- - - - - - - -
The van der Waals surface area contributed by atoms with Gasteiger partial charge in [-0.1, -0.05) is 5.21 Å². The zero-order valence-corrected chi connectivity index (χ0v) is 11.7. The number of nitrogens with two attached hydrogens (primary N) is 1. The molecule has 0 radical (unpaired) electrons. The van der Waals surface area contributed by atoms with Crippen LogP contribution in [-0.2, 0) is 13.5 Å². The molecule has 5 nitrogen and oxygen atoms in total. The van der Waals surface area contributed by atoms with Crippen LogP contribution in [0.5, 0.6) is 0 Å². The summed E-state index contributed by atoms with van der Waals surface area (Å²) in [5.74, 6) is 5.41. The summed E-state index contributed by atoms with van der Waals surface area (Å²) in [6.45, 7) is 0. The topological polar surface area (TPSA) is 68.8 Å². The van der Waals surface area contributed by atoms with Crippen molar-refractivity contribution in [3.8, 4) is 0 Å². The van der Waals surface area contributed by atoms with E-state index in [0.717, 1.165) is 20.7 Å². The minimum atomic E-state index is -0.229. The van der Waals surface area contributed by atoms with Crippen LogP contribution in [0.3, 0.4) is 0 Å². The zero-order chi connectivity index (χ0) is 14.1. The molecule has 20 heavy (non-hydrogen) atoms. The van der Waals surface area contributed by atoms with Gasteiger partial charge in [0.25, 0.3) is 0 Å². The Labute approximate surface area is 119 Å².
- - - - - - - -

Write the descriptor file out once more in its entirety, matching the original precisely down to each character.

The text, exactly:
The van der Waals surface area contributed by atoms with Gasteiger partial charge in [-0.1, -0.05) is 5.21 Å². The zero-order valence-corrected chi connectivity index (χ0v) is 11.7. The number of nitrogens with two attached hydrogens (primary N) is 1. The molecule has 0 radical (unpaired) electrons. The van der Waals surface area contributed by atoms with Crippen LogP contribution in [-0.2, 0) is 13.5 Å². The molecule has 5 nitrogen and oxygen atoms in total. The van der Waals surface area contributed by atoms with Crippen LogP contribution in [0.5, 0.6) is 0 Å². The summed E-state index contributed by atoms with van der Waals surface area (Å²) in [5.74, 6) is 5.41. The summed E-state index contributed by atoms with van der Waals surface area (Å²) in [6.45, 7) is 0. The topological polar surface area (TPSA) is 68.8 Å². The van der Waals surface area contributed by atoms with Crippen molar-refractivity contribution in [3.8, 4) is 0 Å². The van der Waals surface area contributed by atoms with E-state index in [0.717, 1.165) is 20.7 Å². The minimum atomic E-state index is -0.229. The van der Waals surface area contributed by atoms with Crippen LogP contribution in [0.3, 0.4) is 0 Å². The zero-order chi connectivity index (χ0) is 14.1. The molecule has 20 heavy (non-hydrogen) atoms. The van der Waals surface area contributed by atoms with Gasteiger partial charge in [0.25, 0.3) is 0 Å². The Labute approximate surface area is 119 Å².